According to the present example, a system instance of type System must contain a kernel instance of some specified type, and a system instance computation will not type-check if another type is used. These definitions may be modified according to the requirements of the system. These definitions may in particular utilize subtyping in order to state the weakest conditions for a kernel instance for this system instance.

Whenever a system instance boots, the checker (as illustrated in FIG. 2) may check to determine if it is a correct system instance and refuse to boot the system instance if it is not. This provides an end-to-end check that is absent in imperative system configuration, in which systems typically boot whatever system instance they find on the disk or on the network.

Referring now to FIGS. 5 and 6, illustrative processes for operating with declarative system configurations will be described. When reading the discussion of the routines presented herein, it should be appreciated that the logical operations of various embodiments are implemented (1) as a sequence of computer implemented acts or program modules running on a computing system and/or (2) as interconnected machine logic circuits or circuit modules within the computing system. The implementation is a matter of choice dependent on the performance requirements and other requirements of the computing system implementing the invention. Accordingly, the logical operations illustrated and making up the embodiments of the described herein are referred to variously as operations, structural devices, acts or modules. These operations, structural devices, acts and modules may be implemented in software, in firmware, in special purpose digital logic, and any combination thereof.

FIG. 5 shows a process 500 for creating and initiating a system instance, in accordance with aspects of the invention. After a start operation, the process moves to operation 510 where a system model is defined along with the system parameters. As described above, the system model may incorporate one or more sub-models that are used to define the programs within a system.

Moving to operation 520, the system model is evaluated against the system parameters.

Moving to operation 530, the process generates a system instance in response to the evaluation. The system instance is a complete representation of the system as defined by the system model as applied to the system parameters. According to one embodiment, the system instance is immutable. As described above, other system instances may be stored within the system, and one or more can be set to be the current system instance.

Transitioning to operation 540, system policies may be defined and/or accessed. System policies may be defined locally or globally, and at any point in time. Typically, system policies are defined after the program has been distributed for use. Some of the system policies may be defined before the system instance is generated whereas further system policy rules may be defined after the system instance is generated. These system policies may be stored and indexed within a data store such that they may be accessed.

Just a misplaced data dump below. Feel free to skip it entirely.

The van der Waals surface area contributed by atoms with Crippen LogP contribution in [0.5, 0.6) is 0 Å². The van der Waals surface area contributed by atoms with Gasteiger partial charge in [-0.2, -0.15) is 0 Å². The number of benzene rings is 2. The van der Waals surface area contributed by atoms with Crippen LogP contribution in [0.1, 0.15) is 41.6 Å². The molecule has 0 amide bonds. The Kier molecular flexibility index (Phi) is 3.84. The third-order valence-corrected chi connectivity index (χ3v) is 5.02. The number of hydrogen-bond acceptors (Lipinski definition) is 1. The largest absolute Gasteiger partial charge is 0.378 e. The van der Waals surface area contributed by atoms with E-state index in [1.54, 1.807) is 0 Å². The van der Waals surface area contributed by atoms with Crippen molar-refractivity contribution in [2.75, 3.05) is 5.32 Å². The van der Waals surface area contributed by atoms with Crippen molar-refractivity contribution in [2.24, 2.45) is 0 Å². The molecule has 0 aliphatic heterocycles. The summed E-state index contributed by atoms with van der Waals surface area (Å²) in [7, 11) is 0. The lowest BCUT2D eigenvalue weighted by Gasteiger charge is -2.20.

Flowing to operation 550, the system instance may be checked against the defined system policies. The system instance may be checked against the system policies at a variety of times. For example, a system instance may be checked a single time or one or more times as the system instance is running. For example, a system instance may be checked against the system parameters both at the initial boot up as well as dynamically, such as when programs are dynamically loaded, or when new information becomes available regarding the components of the system policy.

The process then moves to the end, and the process returns to processing other actions.

FIG. 6 illustrates a process for installing a new system instance, in accordance with aspects of the invention. After a start operation the process flows to operation 610 where the new system instance is made available. The system instance may be available to a single machine, such as a local machine or the system instance may be made available to many different machines, such as machines across the network.

Moving to operation 620, the system instance is set to be the current system instance. According to one embodiment, the system instance is set to the current system instance by setting the local machine to boot only from the new system instance, as specified by the system instance's secure hash.

Transitioning to operation 630, the machine receiving the new system instance is started with the new system instance. According to one embodiment, the machine is rebooted. Since the creation and the installation of a system instance follow an all-at-once approach, the order in which system instances are produced and installed does not matter, and therefore, the sequence of installs and uninstalls can not result in a badly formed system instance.

As described previously, as part of the operation of booting a system instance, the machine can check that the instance is the current system instance, and refuse to proceed if it is not.

The above specification, examples and data provide a complete description of the manufacture and use of the composition of the invention. Since many embodiments of the invention can be made without departing from the spirit and scope of the invention, the invention resides in the claims hereinafter appended.